This is especially true when you see celebrities threw out wild amounts of money for it.

Example: Rapper “Logic” spent $183,000 USD on a mint condition first-edition shadowless holographic Charizard.[1]

That may sound like a lot of money, but a “Gem Mint” 1st Edition Charizard has now sold for twice that amount!

The one risk that comes with holographic Pokémon cards is they may suffer from some “curling”. 

Curling is when the side of the Pokémon card doesn’t lay flat when placed on a surface. Something to do with the manufacturing process of holographic cards makes it more likely that curling will occur compared to normal cards. 

This can impact the monetary value of your card, so it is a good idea to keep your holographic cards in sleeves that can help to keep your cards straight and stop them from curling. 

Do You Have Any First Editions Pokémon cards?

First edition cards tend to be worth more than other cards, so if you have some of those in your collection you might just be in luck.

For the most part, first edition cards are easy to spot as you will often see “Edition 1” printed next to the bottom left corner of the card’s art frame. 

For example, take a look at a first-edition holographic Charizard that can get you, depending on the condition, anything from $2,000 USD to several hundreds of thousands of dollars. 

While other editions still may get you around $100 USD on average, having a good condition 1st Edition card is always a good place to start if you are looking to sell cards from your collection. 

Is Your Pokémon Card A “Misprint”?

It may sound counterintuitive that an error would make something more valuable, but then, it also makes something more unique and therefore rarer.

Keep in mind mention that a misprinting of a card, doesn’t automatically make your card worth more money. As mentioned before, a misprint of a card will generally result in a lower score from a professional card grading service. 

However, there is a market for misprints, and certain well-known misprints, in particular, can drive up the price of a Pokémon card and sell for a decent amount of money. 

One such printing error is the much desired first edition base set “Red-cheeked” Pikachu, which is currently worth more than $10,000 USD – provided that it is in Gem Mint condition. 

Even lower graded version of this card can be seen to be sold for several hundreds of dollars. 

Is Your Pokémon Card Professionally Graded?

Once you have performed all of your checks and you are confident that the card you are holding is worth a decent amount of money, it may make sense to think about getting your cards graded by a company such as Professional Sports Authenticator (PSA). 

One final check that I would recommend before sending your Pokémon cards off to be graded is to do an eBay search for the card you are thinking of selling.

Even if have heard about the card you have going for wild amounts of money, it’s best to check what the average sale price for your card is currently by searching for it on eBay.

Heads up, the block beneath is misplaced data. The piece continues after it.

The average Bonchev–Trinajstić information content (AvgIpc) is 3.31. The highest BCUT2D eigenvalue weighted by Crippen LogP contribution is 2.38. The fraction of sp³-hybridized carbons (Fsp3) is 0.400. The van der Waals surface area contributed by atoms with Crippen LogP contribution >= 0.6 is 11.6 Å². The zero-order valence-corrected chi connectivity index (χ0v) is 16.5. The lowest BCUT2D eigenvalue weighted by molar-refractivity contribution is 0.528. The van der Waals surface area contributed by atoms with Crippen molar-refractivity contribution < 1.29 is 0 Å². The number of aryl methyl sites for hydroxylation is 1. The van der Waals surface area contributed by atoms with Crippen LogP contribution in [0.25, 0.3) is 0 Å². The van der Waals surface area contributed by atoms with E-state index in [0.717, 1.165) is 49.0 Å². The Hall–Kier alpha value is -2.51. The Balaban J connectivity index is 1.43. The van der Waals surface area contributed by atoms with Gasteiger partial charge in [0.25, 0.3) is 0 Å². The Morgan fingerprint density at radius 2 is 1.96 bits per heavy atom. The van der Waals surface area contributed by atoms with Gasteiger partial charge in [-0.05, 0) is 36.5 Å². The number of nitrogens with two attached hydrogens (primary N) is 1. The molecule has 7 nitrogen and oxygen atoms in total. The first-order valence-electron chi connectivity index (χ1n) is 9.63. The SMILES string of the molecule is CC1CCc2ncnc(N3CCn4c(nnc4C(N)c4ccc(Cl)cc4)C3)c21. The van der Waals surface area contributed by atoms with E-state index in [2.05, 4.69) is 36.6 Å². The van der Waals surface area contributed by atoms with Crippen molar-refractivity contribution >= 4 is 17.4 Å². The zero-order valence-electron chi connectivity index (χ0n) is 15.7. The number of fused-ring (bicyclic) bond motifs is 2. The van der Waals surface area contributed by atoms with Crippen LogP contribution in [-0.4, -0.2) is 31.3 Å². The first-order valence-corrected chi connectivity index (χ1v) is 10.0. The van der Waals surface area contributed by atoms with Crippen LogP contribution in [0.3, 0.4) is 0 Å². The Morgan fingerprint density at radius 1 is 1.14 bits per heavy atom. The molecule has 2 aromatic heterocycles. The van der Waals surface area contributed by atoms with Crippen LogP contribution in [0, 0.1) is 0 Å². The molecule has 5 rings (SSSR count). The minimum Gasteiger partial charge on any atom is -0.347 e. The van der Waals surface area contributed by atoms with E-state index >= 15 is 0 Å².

Pro Tip: eBay has a handy feature that lets you see auction listings that have already sold for items that you are searching for. The sold auctions will give you a much better idea of what you can expect your card to realistically sell for.

The PSA grade assigns trading cards to a condition standard from “Gem Mint” to “Poor” and makes notes of qualifiers like an off-center print or staining.

PSA grade scale also contains half points. For example, a card may come back graded as a 6.5.

What is the PSA grading scale?

Card Grading ScoreCard Condition
1Poor condition
2Good condition
3Very Good condition
4Very Good to Excellent condition
5Excellent condition
6Excellent – Near Mint condition
7Near Mint condition
8Near Mint – Mint condition
9Mint condition
10Gem Mint condition
Information from PSA’s Official Website[2]

Getting a PSA grade can make high-value cards worth even more and can also help you avoid unnecessary haggling or debating with a potential buyer about the condition of the card you have.

When you are looking to buy a card and the seller makes claims to a certain grade, ask for the required documentation from the PSA or the grading number. All grades that get graded by PSA are given a unique ID number that anyone can look up on their website.

This can help potential buyers spot fake Pokémon cards or cards that claim to have been graded when they haven’t. So if you are planning to get your Pokémon cards and get them professionally graded it’s important that you hang on to these details.

Lastly, try not to be disappointed if you don’t find hidden gems in your collection.

Unfortunately, it is not an all-too-common event that you will discover a card that is worth several thousands of dollars – well, this is why rare cards are called rare! 

If you are only in it for the money, trading Pokémon cards will likely be a rather disappointing experience.

You can also treat it as a moment of nostalgia and an opportunity to re-connect with a childhood passion, constantly looking at your Pokémon card collection with a cold, monetary appraising stare can often suck the enjoyment that we get from collectible trading card games.

I know more than one person that dusted off their old Pokémon card collection with the intent to sell, but ended up starting the play the Pokémon Trading Card Game again.

But even in the case that you are just looking for an opportunity to get rid of your old binders and boxes cluttering up the basement, you should keep in the mind the money you actually spent to obtain the cards you want to sell.

Even if you are dreaming of that $100,000 card in your collection, but are disappointed to see that the worth of your cards moves into the $500 range, keep in mind that this is still much more than what you bought those cards for – That’s a financial win no matter how you look at it!

Whether you are a buyer or a seller, I wish you all the best in your future Pokémon trading endeavors!

References

Nicholas Lloyd

Hi, I'm Nick, a professional writer living in Ōsaka, Japan, and have been apart of the Trading Card Game community for over 20 years. I share tips, answer questions, and anything else I can do to help more people enjoy this wonderful cardboard hobby.